December 27, 2016

Small Act, Big Impact

Ms. Jacobs

There are many advantages of attending a school in a diverse and busy city, including the ability to observe microcosms of human interaction. While attending Baruch College, I would frequently spend my breaks between classes walking through Madison Square Park and people-watching.
More often than not, individuals would drift through the park wrapped up in whatever was coursing through their minds, out of touch with their surroundings, focused on getting to wherever they need to be. However, every so often, I would witness a brief interaction of pure humanity.
One spring day, after a psychology class, I found myself sitting in the Park. While I enjoyed the beautiful day, a mother and her young son sat next to me.
The young boy, who appeared to be about four years old, had a balloon in one hand and ice cream in the other. He sat there happily licking away, trying to stop the drips of the melting treat from reaching his hand. All the while, his mother enjoyed her David Sedaris novel.
A short while later, an older man with coiffed gray hair sat down on the bench next to the young boy. The boy looked up at him and stuck out his tongue, which still had remnants of his melted ice cream on it.
The old man returned his gaze and promptly retaliated with his own tongue. The boy found great joy in this and followed up with crossing his eyes as best he could. The old man chuckled and an exchange of goofy faces between the two proceeded.
After a couple minutes of this, the boy handed his balloon to the old man. The old man took it and as he gazed into the boy’s eyes, he started to cry.
The young mother, having looked up from her book to see this old man crying with her son’s balloon in his hand, immediately assumed that her son had upset him. She began to reprimand him before the old man quickly stopped her.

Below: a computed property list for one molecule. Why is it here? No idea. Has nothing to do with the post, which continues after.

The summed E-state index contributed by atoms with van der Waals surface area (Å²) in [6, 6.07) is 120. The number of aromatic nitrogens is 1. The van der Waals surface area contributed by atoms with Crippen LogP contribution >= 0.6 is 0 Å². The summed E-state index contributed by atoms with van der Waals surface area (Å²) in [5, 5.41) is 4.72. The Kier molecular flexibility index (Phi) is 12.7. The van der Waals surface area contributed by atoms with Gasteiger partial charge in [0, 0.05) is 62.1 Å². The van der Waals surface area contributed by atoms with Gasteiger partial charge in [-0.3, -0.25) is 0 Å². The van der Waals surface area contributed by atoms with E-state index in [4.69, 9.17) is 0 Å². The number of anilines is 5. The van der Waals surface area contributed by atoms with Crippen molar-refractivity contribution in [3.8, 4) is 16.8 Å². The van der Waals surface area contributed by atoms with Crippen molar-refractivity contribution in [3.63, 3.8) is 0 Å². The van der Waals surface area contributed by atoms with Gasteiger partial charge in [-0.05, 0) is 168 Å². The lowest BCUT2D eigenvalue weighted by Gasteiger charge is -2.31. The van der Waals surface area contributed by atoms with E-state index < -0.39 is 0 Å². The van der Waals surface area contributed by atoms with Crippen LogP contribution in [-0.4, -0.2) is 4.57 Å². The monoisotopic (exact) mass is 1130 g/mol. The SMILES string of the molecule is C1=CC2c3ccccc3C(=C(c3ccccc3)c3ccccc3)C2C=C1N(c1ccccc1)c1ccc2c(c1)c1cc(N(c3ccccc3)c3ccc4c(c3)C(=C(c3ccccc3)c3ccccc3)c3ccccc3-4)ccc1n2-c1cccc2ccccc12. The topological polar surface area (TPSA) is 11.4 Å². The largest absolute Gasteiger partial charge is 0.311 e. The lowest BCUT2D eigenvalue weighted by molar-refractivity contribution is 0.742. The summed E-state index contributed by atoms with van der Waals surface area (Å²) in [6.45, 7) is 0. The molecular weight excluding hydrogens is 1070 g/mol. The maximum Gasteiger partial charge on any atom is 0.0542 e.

He expressed that he had a son who looked very much like her own and that he was a loving boy with a wonderful sense of humor.
The conversation soon took on a more somber tone as the old man explained that his son had passed a year prior and that his interaction with her son had brought up fond memories. Memories of a time when he had taken his own son to the park every Sunday and bought him ice cream. The mother’s eye began to well up with tears.
The old man stood up, shook the little boy’s hand, thanked him for the balloon and thanked his mother for having such a beautiful and loving son. He then walked off with the balloon in hand and the cool breeze in his hair.
The mother looked down at her son, put her book back in her bag and picked him up into her arms. She embraced him so tightly that he dropped his ice cream. He looked down at it and they both began to laugh.

Rebecca Jacobs is the Coordinator of Experiential Education here at Golda Och Academy. Mrs. Jacobs is passionate about working with youth and their families and coordinating educational and volunteer programming.

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